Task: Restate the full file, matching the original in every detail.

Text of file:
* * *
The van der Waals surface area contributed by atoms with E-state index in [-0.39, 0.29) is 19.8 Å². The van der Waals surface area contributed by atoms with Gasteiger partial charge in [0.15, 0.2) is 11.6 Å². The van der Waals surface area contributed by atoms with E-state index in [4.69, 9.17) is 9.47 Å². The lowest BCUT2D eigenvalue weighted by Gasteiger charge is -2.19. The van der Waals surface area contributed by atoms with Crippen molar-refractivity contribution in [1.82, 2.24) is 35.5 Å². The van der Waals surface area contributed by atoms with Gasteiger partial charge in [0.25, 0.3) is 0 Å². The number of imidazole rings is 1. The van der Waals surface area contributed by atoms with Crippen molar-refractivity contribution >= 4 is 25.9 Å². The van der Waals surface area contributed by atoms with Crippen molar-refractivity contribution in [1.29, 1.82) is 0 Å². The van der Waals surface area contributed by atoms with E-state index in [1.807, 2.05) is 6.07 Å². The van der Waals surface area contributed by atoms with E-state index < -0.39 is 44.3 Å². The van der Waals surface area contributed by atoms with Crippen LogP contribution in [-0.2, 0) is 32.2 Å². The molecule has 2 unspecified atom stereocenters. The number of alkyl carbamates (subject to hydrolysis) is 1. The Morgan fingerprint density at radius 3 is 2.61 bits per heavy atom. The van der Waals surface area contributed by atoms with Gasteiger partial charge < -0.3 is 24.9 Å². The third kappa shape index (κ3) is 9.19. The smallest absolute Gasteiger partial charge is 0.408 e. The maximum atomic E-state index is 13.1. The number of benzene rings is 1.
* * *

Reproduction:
The van der Waals surface area contributed by atoms with E-state index in [-0.39, 0.29) is 19.8 Å². The van der Waals surface area contributed by atoms with Gasteiger partial charge in [0.15, 0.2) is 11.6 Å². The van der Waals surface area contributed by atoms with E-state index in [4.69, 9.17) is 9.47 Å². The lowest BCUT2D eigenvalue weighted by Gasteiger charge is -2.19. The van der Waals surface area contributed by atoms with Crippen molar-refractivity contribution in [1.82, 2.24) is 35.5 Å². The van der Waals surface area contributed by atoms with Gasteiger partial charge in [0.25, 0.3) is 0 Å². The number of imidazole rings is 1. The van der Waals surface area contributed by atoms with Crippen molar-refractivity contribution >= 4 is 25.9 Å². The van der Waals surface area contributed by atoms with Crippen molar-refractivity contribution in [1.29, 1.82) is 0 Å². The van der Waals surface area contributed by atoms with E-state index in [1.807, 2.05) is 6.07 Å². The van der Waals surface area contributed by atoms with E-state index < -0.39 is 44.3 Å². The van der Waals surface area contributed by atoms with Crippen LogP contribution in [-0.2, 0) is 32.2 Å². The molecule has 2 unspecified atom stereocenters. The number of alkyl carbamates (subject to hydrolysis) is 1. The Morgan fingerprint density at radius 3 is 2.61 bits per heavy atom. The van der Waals surface area contributed by atoms with Gasteiger partial charge < -0.3 is 24.9 Å². The third kappa shape index (κ3) is 9.19. The smallest absolute Gasteiger partial charge is 0.408 e. The maximum atomic E-state index is 13.1. The number of benzene rings is 1.